I do like dungeon crawls. On occasion. I just find them repetitive, so they're like anything else: good in moderation.


A very OK person
For 5E specifically, a lack of good clear instructions for designing, stocking, repopulating, and using a dungeon as an adventure site are why I tend toward disliking dungeons at the moment.

And while you are free to design whatever dungeon you like for whatever reasons tickle you, it might do to consider the party’s expected capability at current level. A cliff or gap in a dungeon is an obstacle for low level parties, a mild annoyance for parties around level 4, and probably not even a mild irritation once there’s easy access to flight (as we might expect sometime in levels 5-8).

Though, really that’s true throughout 5E. A lot of assorted parts (like rules or tables) with very little instruction how to combine them. Or how and why you would want to.

And stemming from that, no real instruction how to run them either - which results in those sort non-choice (left path / right path) or other weird bits like how to handle traps. Or whether the party runs into wandering monsters. And why that might matter.

Anyway it all piles up into a lot of work for a lackluster payoff. As-written. You and I might rely on our experience and maybe guidance from other editions or games to put this stuff together in a good way - but that’s a band-aid (and a time-sink digging through my older / other books).


I like dungeons, both as a player and a DM, for largely the same reason: focus. Everything for the adventure is usually pretty clearly defined in a dungeon setting. The bad guys and goal are likely present, allowing the players to focus on resolving the immediate challenges in front of them. This is why most adventures eventually end in a dungeon, and in most APs they end a lot of chapters with one too.

Dungeons get a bad rap, mostly because of bad DMing IMO. Unless you're running a pure loot/survival game, a dungeon needs a goal and a purpose, otherwise players stop caring after a session or two. Dungeons need to have some logical sense to them, which is problematic for most DMs without architectural/engineering degrees (see the quote below). Not every dungeon has to be an underground lair, as anything with a restrained movement that keeps the PCs in focus technically counts as a dungeon.

You can't find a toilet when you need one.
This is a weird problem for the game. One of the classic adventures, Keep on the Borderlands, has a latrine area in the caves of chaos. It's strange, because apparently only 2 of the dozen groups of creatures use a latrine, but it creates a sense of realism that they'd have one. However, it does create a game problem, where the players might decide to "hole up" in there, picking off the enemy one at a time. I think these have been completely and deliberately removed from modern game design to prevent this type of strategy, plus the possibility of it offending some sensibilities (just like no one on TV or the movies ever has to go, unless its a plot point).

In general, I like dungeons and also dungeon crawls (maybe not as much as overland travel/hex crawls, but still without them a classical fantasy game feels incomplete to me).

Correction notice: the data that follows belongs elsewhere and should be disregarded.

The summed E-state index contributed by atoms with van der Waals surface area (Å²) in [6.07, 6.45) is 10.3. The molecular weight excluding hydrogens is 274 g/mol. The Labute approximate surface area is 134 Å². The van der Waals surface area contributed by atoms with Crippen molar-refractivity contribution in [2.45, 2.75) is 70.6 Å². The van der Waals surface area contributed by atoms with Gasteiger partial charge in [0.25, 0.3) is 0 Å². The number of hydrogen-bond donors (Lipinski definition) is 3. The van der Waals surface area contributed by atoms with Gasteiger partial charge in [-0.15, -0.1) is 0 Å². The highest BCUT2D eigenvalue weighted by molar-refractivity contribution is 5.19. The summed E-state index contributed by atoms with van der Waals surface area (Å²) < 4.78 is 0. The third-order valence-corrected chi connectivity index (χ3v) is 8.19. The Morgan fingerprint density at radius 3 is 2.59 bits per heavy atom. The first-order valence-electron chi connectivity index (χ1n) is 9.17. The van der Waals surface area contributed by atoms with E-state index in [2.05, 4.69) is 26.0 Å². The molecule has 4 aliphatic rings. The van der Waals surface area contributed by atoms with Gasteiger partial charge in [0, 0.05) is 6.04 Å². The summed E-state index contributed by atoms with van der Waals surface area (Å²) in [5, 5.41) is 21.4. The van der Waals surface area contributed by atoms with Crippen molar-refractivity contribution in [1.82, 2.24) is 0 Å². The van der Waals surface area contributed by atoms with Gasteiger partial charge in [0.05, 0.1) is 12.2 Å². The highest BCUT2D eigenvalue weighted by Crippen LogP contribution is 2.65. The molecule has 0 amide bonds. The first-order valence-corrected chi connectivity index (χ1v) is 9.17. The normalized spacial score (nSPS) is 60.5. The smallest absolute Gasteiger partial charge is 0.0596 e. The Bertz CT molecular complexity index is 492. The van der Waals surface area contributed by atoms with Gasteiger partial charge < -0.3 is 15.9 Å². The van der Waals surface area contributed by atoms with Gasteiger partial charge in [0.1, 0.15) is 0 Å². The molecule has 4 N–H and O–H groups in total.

How much I actually enjoy them is a matter of system (modern D&D: not so much; old-school D&D or Forbidden Lands: sure, why not; DCC: hell yeah!) and design (good: whimsical stuff, interesting traps and riddles, enemies that can be outsmarted; bad: a large amount of balanced encounters, traps without any sort of telegraphing or means of interaction, linear room designs), though.


  • Typically disconnected from the world. I prefer to run a game where you interact with the space you care about.
  • Dungeon spaces rarely make sense, and it takes a lot of work to change that.
  • Limited space for things like vehicles and mounts
  • Flying creatures are limited
  • Hard to justify not just collapsing or flooding the space
  • Tends to be pretty railroady
  • Puts players into crawl mode, which makes surprises hard and safe areas tedious


The High Aldwin
I like dungeons, of course, but the important thing for me is that the dungeon have a purpose and a reason to exist organically in my adventure/ game world.

I don't like to adventure in a dungeon just for the sake of playing in a dungeon.

As for the amount of time devoted to a dungeon adventure, I am happy with it taking as long as it takes. If it is a massive ancient cave system or a trek into the underdark or a Dwarven mine that is filled with traps and wonders makes no difference to me, and could take several sessions to play out. BUT, there has to be a reason for it, as I said above. :)


He / Him
I really enjoy both running dungeons as a DM and exploring dungeons as a player.

I think my friend put it best when he said that a good dungeon feels like every room is a little puzzle. You enter, figure out what is going on, and choose how to solve it. Maybe you fight, maybe you talk, maybe you look for a key, maybe you poke things. But each room promises a little challenge and a reward.

What I don't enjoy about certain dungeons:

* Dungeons without personal stakes. I want there to be a reason for my character to be in the dungeon, even if it's just the fact that I want to find gold to buy something I want. A great dungeon can be fun on its own, but a mediocre dungeon can be made great through personal stakes.

* Dungeons with ticking clocks. I know this is sometimes used to convince players not to rest too frequently, but nothing kills the joy of dungeon crawling for me more than having to constantly debate whether to spend time searching a room or moving on because there's a ticking clock. I had a DM run the Forge of Fury, but also have assassins coming after us. We wound up not exploring half the dungeons because these assassins would be arriving any day now. Not fun!

* Goblin villages. When I'm in a dungeon, I want to be killing bad guys or guardians who are corrupted, outright evil, or out to get me. I don't want to be invading the territory of a village of intelligent beings and then having to debate whether to spare the women and children or not. It just feels icky.